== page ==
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Minimum Sample Size for Confidence Interval

```
Date: 09/21/2000 at 11:31:54
From: Steve
Subject: Sample size for estimate for population proportion

Let's say I have a population of 400 people. I need to find out if a
value for each person is 1 or 0. Sampling each person is very time-
consuming, however, so I don't want to have to sample any more than
necessary.

I need to find out how many people I need to sample to say that the
proportion correct (1 = correct) in the sample is representative of
the proportion correct in the population. I am trying to make a case
that if the randomly drawn sample I choose is done right, I am
"whatever" amount confident that the entire population is correct at
the same rate.

Thanks,
Steve
```

```
Date: 09/21/2000 at 15:55:56
From: Doctor Anthony
Subject: Re: Sample size for estimate for population proportion

Since we are talking about the means of samples we can by the Central
Limit theorem use a normal distribution.

If p = proportion of 1's, then if we take a random sample of size n,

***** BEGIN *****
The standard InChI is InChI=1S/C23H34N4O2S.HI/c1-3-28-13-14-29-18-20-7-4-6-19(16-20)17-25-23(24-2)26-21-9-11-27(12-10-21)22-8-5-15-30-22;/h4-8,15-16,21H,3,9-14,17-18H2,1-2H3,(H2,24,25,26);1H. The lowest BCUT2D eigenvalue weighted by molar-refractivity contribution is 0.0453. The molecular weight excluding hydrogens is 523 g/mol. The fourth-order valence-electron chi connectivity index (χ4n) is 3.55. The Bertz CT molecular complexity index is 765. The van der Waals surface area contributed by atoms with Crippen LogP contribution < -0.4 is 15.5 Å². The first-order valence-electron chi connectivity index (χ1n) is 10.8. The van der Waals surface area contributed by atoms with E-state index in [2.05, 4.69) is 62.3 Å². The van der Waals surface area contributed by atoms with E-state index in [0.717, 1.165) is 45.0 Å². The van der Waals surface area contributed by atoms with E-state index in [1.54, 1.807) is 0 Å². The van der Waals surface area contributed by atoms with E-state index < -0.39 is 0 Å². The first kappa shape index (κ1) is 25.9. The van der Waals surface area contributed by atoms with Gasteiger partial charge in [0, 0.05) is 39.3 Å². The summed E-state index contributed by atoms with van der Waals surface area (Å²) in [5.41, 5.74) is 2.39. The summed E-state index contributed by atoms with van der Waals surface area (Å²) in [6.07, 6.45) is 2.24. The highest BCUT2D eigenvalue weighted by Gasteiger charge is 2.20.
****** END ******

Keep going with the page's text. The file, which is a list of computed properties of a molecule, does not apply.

and ps is the unbiased estimator of p we get (using the normal
approximation to the binomial),

ps - p
z = -------------
sqrt(ps.qs/n)

where qs = 1 - ps.

With 90% confidence limits we have:

ps-p
Prob[-1.645 < ------------- < 1.645] = 0.90
sqrt(ps.qs/n)

Prob[ps-1.645*sqrt(ps.qs/n) < p < ps+1.645*sqrt(ps.qs/n)] = 0.90

Now if we are to have a margin of error of not more than say 10% we
require:

ps + 1.645 sqrt(ps.qs/n) = ps + 0.1
so
1.645 sqrt(ps.qs/n) = 0.1

since we don't know the value of ps, we must assume the worst case
with ps.qs a maximum. That is:

ps(1 - ps) = maximum

ps - ps^2 = maximum

Differentiating:

1 - 2.ps = 0
so
ps = 1/2   and   qs = 1 - ps = 1/2

So we can put

ps.qs = 0.5 x 0.5 = 0.25

In the worst case

1.645*sqrt(0.25/n) = 0.1

squaring

2.706 (0.25/n) = 0.01

n =  2.706 x 0.25/0.01

=  67.65

So take a sample of size 67.65 to get a 90% confidence limit with a
maximum of 10% margin of error.

- Doctor Anthony, The Math Forum
http://mathforum.org/dr.math/
```
Associated Topics:
College Statistics

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